It’s the first foray into the world of NFTs for “Hollywood’s Biggest Night” — the new technology that allows people to own a unique piece of digital content — and the social impact couldn’t be any bigger.
Through a partnership with AdVenture Media, Metaversal, and Raible, the first-ever NFT (Non-Fungible Token) offering will be included in this year’s prestigious “Everyone Wins” Nominee Gift Bag, while also featuring an NFT tribute piece in memory of Actor Chadwick Boseman, from which proceeds will benefit the Colon Cancer Foundation (CCF).
The legendary actor, who is nominated for Best Actor, tragically died less than a year ago in August 2020 from advanced-stage colon cancer, a diagnosis that he chose to keep private. Digital artist Andre Oshea has been commissioned to create the piece.
“This rare special edition NFT is the very first offered as a tribute to the prolific actor, a unique piece of art which is limited to just 1 edition and will never be minted again,” said Isaac Rudansky, founder of AdVenture Media. “This NFT commemorates Chadwick’s incredible legacy while supporting the nationwide initiative to provide 10,000 colorectal cancer (CRC) screening tests to underserved communities in 2021.”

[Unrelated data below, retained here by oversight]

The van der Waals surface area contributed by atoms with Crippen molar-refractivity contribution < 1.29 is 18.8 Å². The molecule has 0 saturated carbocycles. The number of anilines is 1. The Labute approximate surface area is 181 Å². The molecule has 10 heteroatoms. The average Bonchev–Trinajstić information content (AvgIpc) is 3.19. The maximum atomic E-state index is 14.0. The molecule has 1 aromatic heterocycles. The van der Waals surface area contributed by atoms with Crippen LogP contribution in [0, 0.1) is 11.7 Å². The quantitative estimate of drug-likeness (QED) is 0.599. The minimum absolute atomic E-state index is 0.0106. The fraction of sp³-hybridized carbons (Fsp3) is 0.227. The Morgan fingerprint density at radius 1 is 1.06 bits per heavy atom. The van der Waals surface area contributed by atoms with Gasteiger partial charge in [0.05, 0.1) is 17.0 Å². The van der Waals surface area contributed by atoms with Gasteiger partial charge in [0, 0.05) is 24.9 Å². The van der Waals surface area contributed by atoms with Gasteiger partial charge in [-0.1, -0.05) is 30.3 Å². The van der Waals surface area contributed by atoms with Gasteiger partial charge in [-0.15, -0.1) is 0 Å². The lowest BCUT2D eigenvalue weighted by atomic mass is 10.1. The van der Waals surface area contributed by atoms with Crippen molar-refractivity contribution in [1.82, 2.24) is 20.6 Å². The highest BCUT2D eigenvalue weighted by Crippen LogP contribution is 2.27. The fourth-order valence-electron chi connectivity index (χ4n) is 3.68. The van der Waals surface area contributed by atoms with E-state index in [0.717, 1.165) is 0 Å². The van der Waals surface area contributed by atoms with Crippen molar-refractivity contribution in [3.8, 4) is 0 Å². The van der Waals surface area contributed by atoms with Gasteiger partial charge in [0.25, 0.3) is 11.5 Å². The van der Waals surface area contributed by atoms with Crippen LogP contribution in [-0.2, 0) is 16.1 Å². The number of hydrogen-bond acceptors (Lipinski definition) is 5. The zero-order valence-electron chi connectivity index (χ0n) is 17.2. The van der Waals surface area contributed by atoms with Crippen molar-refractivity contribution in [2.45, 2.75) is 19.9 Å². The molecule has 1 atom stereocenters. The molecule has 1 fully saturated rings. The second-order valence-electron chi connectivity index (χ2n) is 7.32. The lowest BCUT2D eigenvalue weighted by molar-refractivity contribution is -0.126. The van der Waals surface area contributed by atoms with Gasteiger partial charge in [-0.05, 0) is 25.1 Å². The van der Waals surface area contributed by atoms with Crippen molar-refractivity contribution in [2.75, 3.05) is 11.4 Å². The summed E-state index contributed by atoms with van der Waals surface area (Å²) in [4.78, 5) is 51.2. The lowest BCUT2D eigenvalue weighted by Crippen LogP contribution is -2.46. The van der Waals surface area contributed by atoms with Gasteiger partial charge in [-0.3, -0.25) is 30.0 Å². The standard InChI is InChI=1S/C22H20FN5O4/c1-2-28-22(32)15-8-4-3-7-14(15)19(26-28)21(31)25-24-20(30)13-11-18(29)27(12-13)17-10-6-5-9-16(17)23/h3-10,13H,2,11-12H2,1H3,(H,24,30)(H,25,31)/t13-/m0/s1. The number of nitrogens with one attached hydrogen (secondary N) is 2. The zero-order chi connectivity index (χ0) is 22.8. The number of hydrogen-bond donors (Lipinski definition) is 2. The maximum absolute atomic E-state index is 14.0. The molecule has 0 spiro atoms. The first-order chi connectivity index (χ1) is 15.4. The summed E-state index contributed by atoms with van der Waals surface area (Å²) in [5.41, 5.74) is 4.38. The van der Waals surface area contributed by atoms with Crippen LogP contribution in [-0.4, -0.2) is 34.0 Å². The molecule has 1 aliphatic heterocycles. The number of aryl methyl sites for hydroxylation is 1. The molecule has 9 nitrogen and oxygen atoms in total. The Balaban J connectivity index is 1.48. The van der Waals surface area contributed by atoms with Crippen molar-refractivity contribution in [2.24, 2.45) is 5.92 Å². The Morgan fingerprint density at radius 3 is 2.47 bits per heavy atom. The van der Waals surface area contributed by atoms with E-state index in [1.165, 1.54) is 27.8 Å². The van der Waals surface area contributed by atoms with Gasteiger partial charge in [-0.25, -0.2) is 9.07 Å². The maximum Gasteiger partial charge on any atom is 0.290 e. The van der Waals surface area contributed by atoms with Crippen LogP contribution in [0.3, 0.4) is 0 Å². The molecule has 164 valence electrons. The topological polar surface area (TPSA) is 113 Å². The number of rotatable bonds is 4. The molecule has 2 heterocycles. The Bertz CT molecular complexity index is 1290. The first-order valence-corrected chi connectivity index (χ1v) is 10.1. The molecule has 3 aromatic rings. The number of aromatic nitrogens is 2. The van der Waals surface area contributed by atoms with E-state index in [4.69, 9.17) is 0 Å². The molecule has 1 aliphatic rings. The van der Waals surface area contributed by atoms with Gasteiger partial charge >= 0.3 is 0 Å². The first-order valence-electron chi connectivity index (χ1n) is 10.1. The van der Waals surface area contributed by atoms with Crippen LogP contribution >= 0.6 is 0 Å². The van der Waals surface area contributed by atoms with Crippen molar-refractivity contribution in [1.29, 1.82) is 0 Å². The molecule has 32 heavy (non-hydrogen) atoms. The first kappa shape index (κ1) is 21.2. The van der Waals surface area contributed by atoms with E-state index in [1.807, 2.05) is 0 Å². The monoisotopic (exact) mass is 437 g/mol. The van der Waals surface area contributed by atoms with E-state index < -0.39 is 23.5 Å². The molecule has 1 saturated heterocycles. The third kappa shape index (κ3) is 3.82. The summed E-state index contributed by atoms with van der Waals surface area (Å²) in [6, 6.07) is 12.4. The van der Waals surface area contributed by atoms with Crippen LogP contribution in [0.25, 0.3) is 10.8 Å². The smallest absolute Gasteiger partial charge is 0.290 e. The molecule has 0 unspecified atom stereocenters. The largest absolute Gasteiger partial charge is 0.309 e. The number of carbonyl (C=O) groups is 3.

CCF is a 501(c)3 nonprofit organization dedicated to a World Without Colorectal Cancer through awareness, prevention, screening, and research. All proceeds raised through NFT auction will help support the foundation’s ambitious goal of providing 10,000 at-home CRC screening kits to people in underserved communities.
“CCF is proud to be affiliated with the “Everyone Wins” Nominee Gift Bags honoring the year’s best and brightest stars,” said Cindy Borassi, President of CCF. “The funds raised from the very special NFT auction will support our continuing efforts to fight against colorectal cancer through research, leading advocacy and promoting prevention, education and awareness. Together we can reduce the number of Americans affected by colorectal cancer.”
CRC is a disease that disproportionately affects the Black community, where the rates are the highest of any racial group in the United States. African Americans are about 20 percent more likely to be diagnosed with CRC and about 40 percent more likely to die from it than the national average.